The 17th Palm Springs International Film Festival is well underway, and it seems like a good event to resume the blogging here at Filmjourney. Like last year, I wrote a couple dozen film synopses for the festival catalogue and obtained a fest pass in return, but PSIFF remains a mixed bag of an experience for me. While it’s certainly the best event for world cinema in Southern California (232 films from 72 countries), it occurs in a resort town primarily catering to gamblers, golfers, and wealthy retirees. I’ve only been here two days and I already miss the social diversity experienced at festivals in San Francisco and Toronto, not to mention my own neighborhood in Los Angeles.
Regardless, I’m seeing some great films, with more on the way.
Moonrise (USA, 1948)
Could there be a better way of inaugurating a film festival than a lush, restored classic by Frank Borzage? In many ways the cinema’s great romantic, Borzage’s impassioned melodramas in gauzy soft focus set the standard for tales in which love conquered all. What a pleasure it is to see this–one of Borzage’s last efforts and a rare film noir in his oeuvre, equal parts shadowy guilt (lensed by Psycho‘s cinematographer, John L. Russell) and a tribute to transcendent amour. In a matter of moments, the famous opening sequence establishes the protagonist’s backstory: his father was executed for a crime, he has suffered from inherited guilt and years of social marginalization, and is currently in the midst of a brawl with a lifelong tormentor. A viscerally psychological and intimate film about fate versus choice, the heart of Moonrise can be summarized with one of its many memorable lines: “To resign from the human race may be the worst crime of all.” Fortunately for the protagonist (and the audience), Borzage offers an alternative.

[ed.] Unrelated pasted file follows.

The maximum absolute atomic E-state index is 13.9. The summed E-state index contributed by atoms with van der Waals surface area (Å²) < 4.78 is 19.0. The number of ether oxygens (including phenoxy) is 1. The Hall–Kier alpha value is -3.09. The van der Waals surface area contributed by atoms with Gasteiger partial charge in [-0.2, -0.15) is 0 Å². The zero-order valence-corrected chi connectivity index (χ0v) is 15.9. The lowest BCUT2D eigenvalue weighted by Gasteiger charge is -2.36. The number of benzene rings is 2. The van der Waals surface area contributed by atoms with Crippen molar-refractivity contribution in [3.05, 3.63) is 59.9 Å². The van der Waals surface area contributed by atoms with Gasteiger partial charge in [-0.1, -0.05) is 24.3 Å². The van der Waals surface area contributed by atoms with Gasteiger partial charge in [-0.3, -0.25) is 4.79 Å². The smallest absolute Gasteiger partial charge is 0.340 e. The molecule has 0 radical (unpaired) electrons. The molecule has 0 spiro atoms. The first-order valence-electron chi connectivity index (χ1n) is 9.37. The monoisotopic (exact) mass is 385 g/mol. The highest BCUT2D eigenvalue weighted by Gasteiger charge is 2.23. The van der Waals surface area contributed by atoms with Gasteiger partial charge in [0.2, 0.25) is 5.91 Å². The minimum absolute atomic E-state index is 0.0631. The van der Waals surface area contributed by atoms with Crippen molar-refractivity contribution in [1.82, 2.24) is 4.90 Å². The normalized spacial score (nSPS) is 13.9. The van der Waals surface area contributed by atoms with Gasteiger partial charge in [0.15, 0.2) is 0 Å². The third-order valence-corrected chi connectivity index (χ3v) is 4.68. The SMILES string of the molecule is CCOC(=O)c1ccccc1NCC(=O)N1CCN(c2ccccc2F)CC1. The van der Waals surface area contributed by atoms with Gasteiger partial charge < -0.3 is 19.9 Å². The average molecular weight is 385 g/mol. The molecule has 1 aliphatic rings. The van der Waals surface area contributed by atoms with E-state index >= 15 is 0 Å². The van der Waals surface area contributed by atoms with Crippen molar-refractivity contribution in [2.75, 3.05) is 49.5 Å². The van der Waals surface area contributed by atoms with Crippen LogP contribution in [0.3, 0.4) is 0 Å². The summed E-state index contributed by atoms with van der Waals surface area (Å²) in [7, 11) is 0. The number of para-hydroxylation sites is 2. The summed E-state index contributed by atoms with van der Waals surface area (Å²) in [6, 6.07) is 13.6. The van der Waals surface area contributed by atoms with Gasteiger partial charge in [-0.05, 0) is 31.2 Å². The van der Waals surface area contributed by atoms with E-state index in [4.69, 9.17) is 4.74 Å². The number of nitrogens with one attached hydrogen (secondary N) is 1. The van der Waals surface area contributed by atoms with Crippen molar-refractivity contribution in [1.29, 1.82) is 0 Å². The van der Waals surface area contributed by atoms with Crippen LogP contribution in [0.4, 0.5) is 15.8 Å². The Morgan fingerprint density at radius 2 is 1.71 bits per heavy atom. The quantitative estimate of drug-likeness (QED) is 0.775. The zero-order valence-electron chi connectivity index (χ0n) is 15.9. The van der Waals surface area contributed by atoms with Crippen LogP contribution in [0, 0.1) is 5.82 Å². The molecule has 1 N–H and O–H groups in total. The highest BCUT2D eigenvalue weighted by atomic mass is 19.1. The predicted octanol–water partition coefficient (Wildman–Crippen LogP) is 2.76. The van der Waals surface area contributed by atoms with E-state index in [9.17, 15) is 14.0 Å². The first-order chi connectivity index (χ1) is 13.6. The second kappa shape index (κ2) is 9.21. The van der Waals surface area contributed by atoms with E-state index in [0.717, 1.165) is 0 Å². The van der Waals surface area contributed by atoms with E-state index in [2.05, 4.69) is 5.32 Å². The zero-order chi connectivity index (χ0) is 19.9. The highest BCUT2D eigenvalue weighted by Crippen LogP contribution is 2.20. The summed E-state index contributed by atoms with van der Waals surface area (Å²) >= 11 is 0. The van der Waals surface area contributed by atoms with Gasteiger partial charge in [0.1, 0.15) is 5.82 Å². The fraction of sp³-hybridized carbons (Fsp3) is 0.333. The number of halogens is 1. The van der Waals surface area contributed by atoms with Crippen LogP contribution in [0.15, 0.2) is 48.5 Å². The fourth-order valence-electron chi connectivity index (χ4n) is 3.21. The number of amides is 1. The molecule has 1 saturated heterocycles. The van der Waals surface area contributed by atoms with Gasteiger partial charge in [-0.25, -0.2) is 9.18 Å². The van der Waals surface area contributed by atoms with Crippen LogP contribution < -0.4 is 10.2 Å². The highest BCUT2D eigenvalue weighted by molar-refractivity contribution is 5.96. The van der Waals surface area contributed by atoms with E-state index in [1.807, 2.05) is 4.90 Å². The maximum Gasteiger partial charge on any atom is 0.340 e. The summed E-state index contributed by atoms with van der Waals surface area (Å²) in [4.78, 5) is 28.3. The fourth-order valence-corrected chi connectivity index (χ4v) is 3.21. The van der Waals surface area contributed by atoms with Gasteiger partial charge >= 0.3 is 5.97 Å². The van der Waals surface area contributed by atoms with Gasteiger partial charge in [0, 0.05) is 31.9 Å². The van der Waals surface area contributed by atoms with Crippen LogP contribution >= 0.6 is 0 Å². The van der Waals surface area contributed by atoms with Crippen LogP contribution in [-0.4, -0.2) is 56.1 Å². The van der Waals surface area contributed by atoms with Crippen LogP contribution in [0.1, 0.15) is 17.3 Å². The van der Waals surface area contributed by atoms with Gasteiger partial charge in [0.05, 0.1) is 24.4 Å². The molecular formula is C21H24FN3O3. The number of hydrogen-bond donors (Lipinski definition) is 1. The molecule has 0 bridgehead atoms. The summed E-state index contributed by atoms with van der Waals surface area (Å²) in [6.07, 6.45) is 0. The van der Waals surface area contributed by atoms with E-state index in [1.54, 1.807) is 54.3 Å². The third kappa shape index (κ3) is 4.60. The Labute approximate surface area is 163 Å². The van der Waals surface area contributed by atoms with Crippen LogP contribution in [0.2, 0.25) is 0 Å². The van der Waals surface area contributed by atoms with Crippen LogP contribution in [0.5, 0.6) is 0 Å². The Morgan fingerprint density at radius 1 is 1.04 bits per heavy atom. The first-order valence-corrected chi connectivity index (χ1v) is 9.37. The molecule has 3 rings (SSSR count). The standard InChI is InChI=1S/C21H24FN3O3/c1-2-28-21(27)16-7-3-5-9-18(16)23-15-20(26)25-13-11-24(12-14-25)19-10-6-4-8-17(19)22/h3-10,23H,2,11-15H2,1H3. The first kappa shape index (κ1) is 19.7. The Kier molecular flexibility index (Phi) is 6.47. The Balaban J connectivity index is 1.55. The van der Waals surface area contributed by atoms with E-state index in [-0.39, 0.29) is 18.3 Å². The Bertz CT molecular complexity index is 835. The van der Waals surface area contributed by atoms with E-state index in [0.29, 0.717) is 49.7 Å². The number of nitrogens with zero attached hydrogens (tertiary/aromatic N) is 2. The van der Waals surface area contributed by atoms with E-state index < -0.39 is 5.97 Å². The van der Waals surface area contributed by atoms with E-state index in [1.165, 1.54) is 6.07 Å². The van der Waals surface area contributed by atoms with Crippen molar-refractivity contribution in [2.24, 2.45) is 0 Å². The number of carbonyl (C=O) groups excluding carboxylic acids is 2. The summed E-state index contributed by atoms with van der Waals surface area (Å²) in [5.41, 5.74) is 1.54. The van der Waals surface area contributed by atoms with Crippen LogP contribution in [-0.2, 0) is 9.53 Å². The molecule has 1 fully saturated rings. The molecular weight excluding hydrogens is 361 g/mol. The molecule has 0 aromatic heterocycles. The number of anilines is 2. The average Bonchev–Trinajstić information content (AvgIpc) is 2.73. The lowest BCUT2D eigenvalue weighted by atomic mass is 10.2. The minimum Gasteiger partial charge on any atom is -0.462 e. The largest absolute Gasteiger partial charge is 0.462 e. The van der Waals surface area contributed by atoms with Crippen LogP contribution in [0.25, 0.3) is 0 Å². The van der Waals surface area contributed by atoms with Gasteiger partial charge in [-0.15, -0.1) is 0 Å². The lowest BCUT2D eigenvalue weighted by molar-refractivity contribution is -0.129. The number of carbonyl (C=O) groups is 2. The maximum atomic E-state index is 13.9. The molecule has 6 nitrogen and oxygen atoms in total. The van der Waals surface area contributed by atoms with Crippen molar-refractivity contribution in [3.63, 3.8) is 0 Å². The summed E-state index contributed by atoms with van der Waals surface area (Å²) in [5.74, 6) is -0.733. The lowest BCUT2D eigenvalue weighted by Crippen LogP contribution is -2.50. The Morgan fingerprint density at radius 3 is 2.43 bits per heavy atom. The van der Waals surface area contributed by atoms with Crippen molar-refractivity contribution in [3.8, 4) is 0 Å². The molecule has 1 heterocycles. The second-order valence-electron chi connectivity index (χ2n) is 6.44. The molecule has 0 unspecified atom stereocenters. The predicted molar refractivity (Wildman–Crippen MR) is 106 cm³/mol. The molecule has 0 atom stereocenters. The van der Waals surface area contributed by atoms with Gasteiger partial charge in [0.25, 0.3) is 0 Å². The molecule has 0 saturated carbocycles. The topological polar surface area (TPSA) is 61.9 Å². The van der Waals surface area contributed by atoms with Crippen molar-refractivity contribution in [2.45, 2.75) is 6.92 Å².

Sex and Philosophy (Tajikistan, 2005)
Iranian filmmaker and cinema activist Mohsen Makhmalbaf has recently set up shop in Tajikistan (north of Afghanistan), a country once incorporated into the Soviet Union that survived a civil war in the ’90s but has recently simmered. Makhmalbaf (who founded the first Didar Film Festival in the capital) has fashioned his latest film as a tribute to Tajikistan’s rich song and dance culture; it’s a lively and witty musical of sorts addressing, well, sex and philosophy, presented through vivid and surrealist imagery. It was also apparently the single most offending film of the festival so far for reasons entirely beyond me–scores of viewers walked out of the film in several waves, typically during the more abstract sequences. I can only chalk this up to misplaced expectations by an unadventurous crowd hoping for a casual who-knows-what on a Saturday evening, because I found the film completely entertaining on many levels. From clever motifs (stopwatches marking romantic fervor, enflamed–but doomed to expire–candles) to playfully erotic substitutions for explicit sexuality (washing another’s hair, caressing hands, lovers listening to heartbeats), the film is a visually assured and stylish meditation on the lifelong implications of fleeting passions.
The Death of Mister Lazarescu (Romania, 2005)
Five minutes into this closely observed and riveting film you might think its title is a spoiler, but don’t worry–Lazarescu and his death are virtual McGuffins for the film’s ultimate concern: the various ways people contextualize and respond to the man and his health crisis. Despite his self-diagnosis and requests for specific aid, everyone–relatives, neighbors, paramedics, specialists, and surgeons–offers their own interpretations and judgments. Lazarescu is a sponge for their social as well as medical assumptions. Characters begin to solicit his opinions only after he begins drifting out of consciousness, and filmmaker Cristi Puiu charts this maelstrom of human response with terrific immediacy. Rushing from one overcrowded hospital to another, his caretakers and analysts reveal varying shades of confusion and expertise, professionalism and exhaustion, empathy and callousness, as the night inexorably progresses. The film’s evocation of the emotional and psychological effects of time is stunning; by the end, the characters perform their jobs in a somnabulist haze of late night ethics.